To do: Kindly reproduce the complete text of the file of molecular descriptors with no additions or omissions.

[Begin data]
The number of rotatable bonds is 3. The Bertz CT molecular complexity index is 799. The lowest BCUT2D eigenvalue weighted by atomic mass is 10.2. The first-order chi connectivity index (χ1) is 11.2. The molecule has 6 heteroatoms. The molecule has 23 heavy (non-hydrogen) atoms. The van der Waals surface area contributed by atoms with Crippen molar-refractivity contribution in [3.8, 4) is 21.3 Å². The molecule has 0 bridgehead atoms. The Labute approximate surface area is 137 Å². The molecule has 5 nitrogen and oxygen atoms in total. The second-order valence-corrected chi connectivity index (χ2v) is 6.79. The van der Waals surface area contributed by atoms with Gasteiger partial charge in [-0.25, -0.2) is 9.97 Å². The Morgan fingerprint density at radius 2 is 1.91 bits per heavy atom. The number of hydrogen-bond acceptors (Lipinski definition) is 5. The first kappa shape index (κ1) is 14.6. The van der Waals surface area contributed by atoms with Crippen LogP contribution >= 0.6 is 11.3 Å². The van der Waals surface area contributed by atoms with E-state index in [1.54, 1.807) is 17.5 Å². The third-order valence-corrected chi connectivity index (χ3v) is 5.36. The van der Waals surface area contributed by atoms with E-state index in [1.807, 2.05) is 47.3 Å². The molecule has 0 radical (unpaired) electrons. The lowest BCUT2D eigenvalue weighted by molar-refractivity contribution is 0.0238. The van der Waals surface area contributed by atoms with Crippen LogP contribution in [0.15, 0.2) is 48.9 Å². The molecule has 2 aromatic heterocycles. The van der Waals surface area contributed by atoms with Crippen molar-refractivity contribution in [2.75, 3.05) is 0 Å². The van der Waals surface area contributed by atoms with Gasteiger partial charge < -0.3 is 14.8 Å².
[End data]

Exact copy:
The number of rotatable bonds is 3. The Bertz CT molecular complexity index is 799. The lowest BCUT2D eigenvalue weighted by atomic mass is 10.2. The first-order chi connectivity index (χ1) is 11.2. The molecule has 6 heteroatoms. The molecule has 23 heavy (non-hydrogen) atoms. The van der Waals surface area contributed by atoms with Crippen molar-refractivity contribution in [3.8, 4) is 21.3 Å². The molecule has 0 bridgehead atoms. The Labute approximate surface area is 137 Å². The molecule has 5 nitrogen and oxygen atoms in total. The second-order valence-corrected chi connectivity index (χ2v) is 6.79. The van der Waals surface area contributed by atoms with Gasteiger partial charge in [-0.25, -0.2) is 9.97 Å². The Morgan fingerprint density at radius 2 is 1.91 bits per heavy atom. The number of hydrogen-bond acceptors (Lipinski definition) is 5. The first kappa shape index (κ1) is 14.6. The van der Waals surface area contributed by atoms with Crippen LogP contribution >= 0.6 is 11.3 Å². The van der Waals surface area contributed by atoms with E-state index in [1.54, 1.807) is 17.5 Å². The third-order valence-corrected chi connectivity index (χ3v) is 5.36. The van der Waals surface area contributed by atoms with E-state index in [1.807, 2.05) is 47.3 Å². The molecule has 0 radical (unpaired) electrons. The lowest BCUT2D eigenvalue weighted by molar-refractivity contribution is 0.0238. The van der Waals surface area contributed by atoms with Crippen LogP contribution in [0.15, 0.2) is 48.9 Å². The molecule has 2 aromatic heterocycles. The van der Waals surface area contributed by atoms with Crippen molar-refractivity contribution in [2.75, 3.05) is 0 Å². The van der Waals surface area contributed by atoms with Gasteiger partial charge < -0.3 is 14.8 Å².